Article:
Besides Saddam, three other figures from the former regime have been executed — all in the Dujail case. They include Saddam's half brother and former intelligence chief, Barzan Ibrahim, and Awad Hamed al-Bandar, who headed the Revolutionary Court that sentenced the Dujail victims to death. They were hanged in January.
Former vice president, Taha Yassin Ramadan, had been sentenced to life in prison for his role in Dujail but was hanged in March after an appeals court decided the life sentence was too lenient. Three other defendants were sentenced to 15 years in jail in the Dujail case, while one was acquitted.
Munir Hadad, a judge on the Iraqi high tribunal, said up to 15 officials were expected to go on trial in a few weeks in the suppression of a Shiite uprising in southern Iraq in 1991.
Posted by Mark P. Miner at 6/28/2007 06:45:00 PM
Thursday, June 21, 2007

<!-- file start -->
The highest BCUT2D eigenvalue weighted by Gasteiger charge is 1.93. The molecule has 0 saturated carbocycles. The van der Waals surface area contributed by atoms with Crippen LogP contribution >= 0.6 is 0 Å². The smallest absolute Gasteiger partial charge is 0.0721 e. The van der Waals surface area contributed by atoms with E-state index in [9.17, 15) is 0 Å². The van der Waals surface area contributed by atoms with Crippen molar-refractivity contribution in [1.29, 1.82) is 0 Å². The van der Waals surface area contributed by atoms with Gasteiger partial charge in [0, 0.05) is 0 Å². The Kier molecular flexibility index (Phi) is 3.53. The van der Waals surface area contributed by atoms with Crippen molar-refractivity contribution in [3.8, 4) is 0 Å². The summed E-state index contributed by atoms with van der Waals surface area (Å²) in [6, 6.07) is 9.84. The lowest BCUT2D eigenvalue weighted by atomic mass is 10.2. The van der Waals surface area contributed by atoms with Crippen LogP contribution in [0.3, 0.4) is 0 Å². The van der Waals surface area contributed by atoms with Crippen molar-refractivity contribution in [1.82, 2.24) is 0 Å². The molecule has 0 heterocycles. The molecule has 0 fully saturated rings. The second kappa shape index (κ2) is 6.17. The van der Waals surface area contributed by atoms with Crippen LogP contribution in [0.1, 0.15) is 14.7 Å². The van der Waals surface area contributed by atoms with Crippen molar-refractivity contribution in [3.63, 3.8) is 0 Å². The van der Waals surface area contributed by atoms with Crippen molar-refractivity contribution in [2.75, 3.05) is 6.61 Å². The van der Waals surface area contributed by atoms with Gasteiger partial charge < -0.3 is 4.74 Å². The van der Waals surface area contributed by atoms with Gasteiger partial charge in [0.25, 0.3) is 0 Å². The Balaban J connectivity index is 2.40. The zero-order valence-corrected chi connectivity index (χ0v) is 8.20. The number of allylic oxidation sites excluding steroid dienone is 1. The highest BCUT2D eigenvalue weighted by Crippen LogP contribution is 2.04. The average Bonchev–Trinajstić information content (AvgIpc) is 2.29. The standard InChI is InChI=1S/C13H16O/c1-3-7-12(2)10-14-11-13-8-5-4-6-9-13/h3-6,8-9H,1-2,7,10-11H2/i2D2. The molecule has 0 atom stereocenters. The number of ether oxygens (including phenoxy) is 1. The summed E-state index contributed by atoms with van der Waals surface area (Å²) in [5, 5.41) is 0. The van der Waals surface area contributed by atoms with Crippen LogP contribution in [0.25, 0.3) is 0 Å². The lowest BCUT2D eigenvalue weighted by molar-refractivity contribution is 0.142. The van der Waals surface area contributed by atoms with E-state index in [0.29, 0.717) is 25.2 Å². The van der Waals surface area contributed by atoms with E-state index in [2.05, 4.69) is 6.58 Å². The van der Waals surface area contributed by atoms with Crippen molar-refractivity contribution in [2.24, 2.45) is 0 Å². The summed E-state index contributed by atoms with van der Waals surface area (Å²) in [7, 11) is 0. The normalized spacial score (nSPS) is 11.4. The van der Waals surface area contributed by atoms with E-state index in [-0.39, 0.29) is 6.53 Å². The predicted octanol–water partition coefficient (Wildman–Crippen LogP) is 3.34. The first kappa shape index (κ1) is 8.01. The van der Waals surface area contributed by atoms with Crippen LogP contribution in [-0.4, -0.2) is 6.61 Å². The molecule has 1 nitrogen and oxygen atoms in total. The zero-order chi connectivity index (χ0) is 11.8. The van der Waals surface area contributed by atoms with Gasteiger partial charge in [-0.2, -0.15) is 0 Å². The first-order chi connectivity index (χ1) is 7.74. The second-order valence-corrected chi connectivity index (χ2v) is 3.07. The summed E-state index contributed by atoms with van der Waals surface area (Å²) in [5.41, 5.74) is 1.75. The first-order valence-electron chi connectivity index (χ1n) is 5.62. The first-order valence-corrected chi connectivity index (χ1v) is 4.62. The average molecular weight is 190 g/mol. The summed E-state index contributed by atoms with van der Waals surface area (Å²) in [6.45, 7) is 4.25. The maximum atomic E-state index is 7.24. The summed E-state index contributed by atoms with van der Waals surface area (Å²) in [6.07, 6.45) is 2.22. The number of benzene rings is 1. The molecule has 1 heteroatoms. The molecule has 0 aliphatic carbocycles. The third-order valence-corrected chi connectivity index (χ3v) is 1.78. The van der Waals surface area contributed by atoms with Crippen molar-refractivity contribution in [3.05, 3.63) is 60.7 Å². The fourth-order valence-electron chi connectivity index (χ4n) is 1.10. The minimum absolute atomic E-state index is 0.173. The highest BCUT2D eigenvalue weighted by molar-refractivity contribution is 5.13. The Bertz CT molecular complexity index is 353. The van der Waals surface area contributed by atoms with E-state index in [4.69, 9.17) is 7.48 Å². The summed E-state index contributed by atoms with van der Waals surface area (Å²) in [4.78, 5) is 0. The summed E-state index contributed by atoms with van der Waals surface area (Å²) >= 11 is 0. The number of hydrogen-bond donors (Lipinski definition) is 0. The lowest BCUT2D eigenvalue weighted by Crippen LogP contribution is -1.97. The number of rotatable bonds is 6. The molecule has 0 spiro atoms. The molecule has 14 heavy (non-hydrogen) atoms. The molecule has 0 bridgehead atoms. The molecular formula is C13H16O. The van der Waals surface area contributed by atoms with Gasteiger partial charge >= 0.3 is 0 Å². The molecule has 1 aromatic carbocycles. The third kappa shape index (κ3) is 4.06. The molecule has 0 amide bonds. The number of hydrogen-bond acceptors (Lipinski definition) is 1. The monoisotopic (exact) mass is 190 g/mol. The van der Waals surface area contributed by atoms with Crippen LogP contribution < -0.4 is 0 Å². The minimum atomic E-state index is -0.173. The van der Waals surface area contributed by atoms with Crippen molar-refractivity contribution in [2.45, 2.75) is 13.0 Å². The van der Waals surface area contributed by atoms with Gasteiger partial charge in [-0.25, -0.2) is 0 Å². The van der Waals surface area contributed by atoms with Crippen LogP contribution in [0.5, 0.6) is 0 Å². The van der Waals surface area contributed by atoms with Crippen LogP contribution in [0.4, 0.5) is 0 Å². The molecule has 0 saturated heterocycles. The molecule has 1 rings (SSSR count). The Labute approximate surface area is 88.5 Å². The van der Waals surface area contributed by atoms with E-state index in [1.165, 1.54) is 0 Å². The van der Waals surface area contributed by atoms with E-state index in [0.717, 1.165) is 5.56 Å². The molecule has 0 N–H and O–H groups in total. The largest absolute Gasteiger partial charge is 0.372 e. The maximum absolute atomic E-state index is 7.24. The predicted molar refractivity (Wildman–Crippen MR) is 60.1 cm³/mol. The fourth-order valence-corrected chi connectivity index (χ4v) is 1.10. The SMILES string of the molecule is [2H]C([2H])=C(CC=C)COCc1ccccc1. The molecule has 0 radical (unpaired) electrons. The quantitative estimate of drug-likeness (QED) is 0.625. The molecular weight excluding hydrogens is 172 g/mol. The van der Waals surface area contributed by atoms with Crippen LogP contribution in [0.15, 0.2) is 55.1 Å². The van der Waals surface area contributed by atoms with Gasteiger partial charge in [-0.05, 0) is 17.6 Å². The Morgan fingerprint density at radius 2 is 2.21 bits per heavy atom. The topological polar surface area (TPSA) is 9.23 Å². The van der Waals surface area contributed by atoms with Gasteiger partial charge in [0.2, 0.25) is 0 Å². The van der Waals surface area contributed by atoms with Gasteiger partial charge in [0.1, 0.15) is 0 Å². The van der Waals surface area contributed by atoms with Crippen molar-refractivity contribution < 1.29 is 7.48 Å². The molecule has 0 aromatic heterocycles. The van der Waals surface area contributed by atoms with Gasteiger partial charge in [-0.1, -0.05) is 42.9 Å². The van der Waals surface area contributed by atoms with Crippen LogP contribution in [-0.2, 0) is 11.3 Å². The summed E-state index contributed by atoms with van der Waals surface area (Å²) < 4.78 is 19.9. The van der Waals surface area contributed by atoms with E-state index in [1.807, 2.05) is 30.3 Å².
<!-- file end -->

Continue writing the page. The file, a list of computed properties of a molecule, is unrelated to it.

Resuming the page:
International Herald Tribune
By Jane Perlez
Thursday, June 21, 2007
LONDON: Increasingly, Muslim women in Britain take their children to school and run errands covered head to toe in flowing black gowns that allow only a slit for their eyes.
Like little else, their appearance has unnerved Britons, testing the limits of tolerance in this stridently secular nation. Many veiled women say they are targets of abuse. At the same time, efforts are growing to place legal curbs on the full Muslim veil, known as the niqab.
The past year has seen numerous examples: A lawyer dressed in a niqab was told by an immigration judge that she could not represent a client because, he said, he could not hear her. A teacher wearing a niqab was told by a provincial school to go home. A student who was barred from wearing a niqab took her case to the courts, and lost. In fact, the British education authorities are proposing a ban on the niqab in schools altogether.
David Sexton, a columnist for The Evening Standard, wrote recently that Britain has been "too deferential" toward the veil. "I find such garb, in the context of a London street, first ridiculous and then directly offensive," he said.